Take, for example, Suresh Singh, who admits only recalling ‘Viva La Vida’ and a few older songs. Yet, he bought tickets. “It’s Coldplay,” he states emphatically.

Mark Leong, 31, owes it to curiosity after the lockdown. “What better concert to attend to celebrate my first one since COVID shut the world down?” he remarks.

Scrolling through Instagram, all anyone saw were endless stories of pages of screens with Ticketmaster’s virtual queue waiting room. Friends you least expect to listen to Coldplay were part of this bizarre phenomenon. Everyone has their own reason for going—fan or not.

“I’ve been a fan for a long time and kept missing their shows due to timings,” says Jolene Leong, 30. “This is the first one that I’m actually in Singapore to attend it.”

One couple remembers watching Coldplay as their first concert together back in 2017. Come next year, this will be the first one they’ll be watching as a married couple.

The hype surrounding their upcoming shows has hit some with crushing waves of FOMO (fear of missing out)–or, the fear of having FOMO.

Nikki Palaroan admits to not being a die-hard fan. Yet, she mentions that “a bit of FOMO” led her to queue for tickets. “If I don’t go, we’ll be seeing it on Instagram literally for a whole week next year,” says Nikki, 27.

“It’s already been all over my TikTok the past few days.”

Image: Stevie Rae Gibbs via Atlantic Records.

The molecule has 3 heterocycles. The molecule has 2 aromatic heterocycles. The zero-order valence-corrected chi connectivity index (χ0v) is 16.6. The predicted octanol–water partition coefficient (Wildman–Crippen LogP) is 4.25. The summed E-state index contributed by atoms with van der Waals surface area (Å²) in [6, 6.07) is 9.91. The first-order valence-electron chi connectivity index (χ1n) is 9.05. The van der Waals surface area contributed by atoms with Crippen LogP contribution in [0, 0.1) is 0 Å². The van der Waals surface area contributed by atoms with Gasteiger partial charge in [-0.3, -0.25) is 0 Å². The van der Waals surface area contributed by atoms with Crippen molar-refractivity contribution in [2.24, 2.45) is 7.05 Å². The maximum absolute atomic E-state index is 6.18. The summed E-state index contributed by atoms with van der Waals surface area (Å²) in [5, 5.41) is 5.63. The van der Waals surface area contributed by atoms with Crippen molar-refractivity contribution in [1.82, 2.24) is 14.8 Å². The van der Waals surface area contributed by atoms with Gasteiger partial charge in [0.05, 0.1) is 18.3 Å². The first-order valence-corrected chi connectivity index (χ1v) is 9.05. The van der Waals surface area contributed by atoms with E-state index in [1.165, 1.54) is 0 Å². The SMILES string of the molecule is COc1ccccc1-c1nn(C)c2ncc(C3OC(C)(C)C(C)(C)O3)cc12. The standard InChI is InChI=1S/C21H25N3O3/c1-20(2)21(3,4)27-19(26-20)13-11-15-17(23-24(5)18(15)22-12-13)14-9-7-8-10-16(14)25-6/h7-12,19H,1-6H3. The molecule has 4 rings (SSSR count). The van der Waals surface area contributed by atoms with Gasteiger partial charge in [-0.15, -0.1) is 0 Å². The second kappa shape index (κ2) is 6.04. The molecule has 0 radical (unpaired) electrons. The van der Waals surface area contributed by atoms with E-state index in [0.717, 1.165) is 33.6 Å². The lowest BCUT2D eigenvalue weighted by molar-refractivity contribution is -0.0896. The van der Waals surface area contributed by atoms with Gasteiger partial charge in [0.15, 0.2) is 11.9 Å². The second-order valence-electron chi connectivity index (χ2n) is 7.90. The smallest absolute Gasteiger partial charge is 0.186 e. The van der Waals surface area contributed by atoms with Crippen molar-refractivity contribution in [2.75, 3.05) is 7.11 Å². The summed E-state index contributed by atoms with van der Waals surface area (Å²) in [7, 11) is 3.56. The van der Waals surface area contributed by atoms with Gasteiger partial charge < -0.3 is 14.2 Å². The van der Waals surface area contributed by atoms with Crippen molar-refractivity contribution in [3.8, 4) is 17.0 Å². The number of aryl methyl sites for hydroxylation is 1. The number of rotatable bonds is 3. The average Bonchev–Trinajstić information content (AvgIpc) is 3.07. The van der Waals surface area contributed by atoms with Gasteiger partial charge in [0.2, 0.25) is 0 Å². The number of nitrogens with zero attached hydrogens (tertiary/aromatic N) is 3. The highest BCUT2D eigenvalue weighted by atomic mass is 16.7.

The clamouring of Coldplay tickets hit social media hard. On TikTok–this week, especially–Coldplay-tok arrived on Singaporean user’s feeds with alluring footage from Coldplay’s ongoing Music of the Spheres World Tour.

Six Dates for Four Brits

On the flip side, the apparent fanfare has dampened any excitement for some fans.

Thomas, 40, who caught the band when they debuted here in 2001–a rare double bill with British rock band Travis–shared that the upcoming mammoth six-show schedule discouraged him from going.

“It’s different when they just played one or two shows here previously. Now with six, it almost feels like the experience is downplayed, and I feel it’s lost its charm.”

The dreadful queuing experience has also deterred plenty, with one fan saying, “It’s not worth it” after seeing dispatches from the ticket-buying frontlines on Instagram.

The virtual queue saw numbers close to a million waiting for their turn to purchase. Horror stories on Instagram and TikTok saw people reportedly ending up on blank pages after waiting their turn, only needing to re-join the queue again.

Physical queues, on the other hand, saw snaking lines outside post offices. “You won’t get kicked out of the queue unless the tickets are sold out. We managed to get a few, but the catch was that all eight tickets would be seated separately,” says Marie, who braved the queues once the post office opened.

Amongst the sea of worry, there were plenty of success stories with die-hard fans getting tickets to each of the band’s shows in the region.

Others from neighbouring countries applauded the seamless ticketing experience, with those from Indonesia, Malaysia and the Philippines wishing for the same experience back home.

That stirs up the question—have concert-goers in Singapore been taking this convenience for granted?

Sing-Alongs with SingPass

The controversial decision to add a fifth and sixth show at the eleventh hour was welcomed with mixed fare.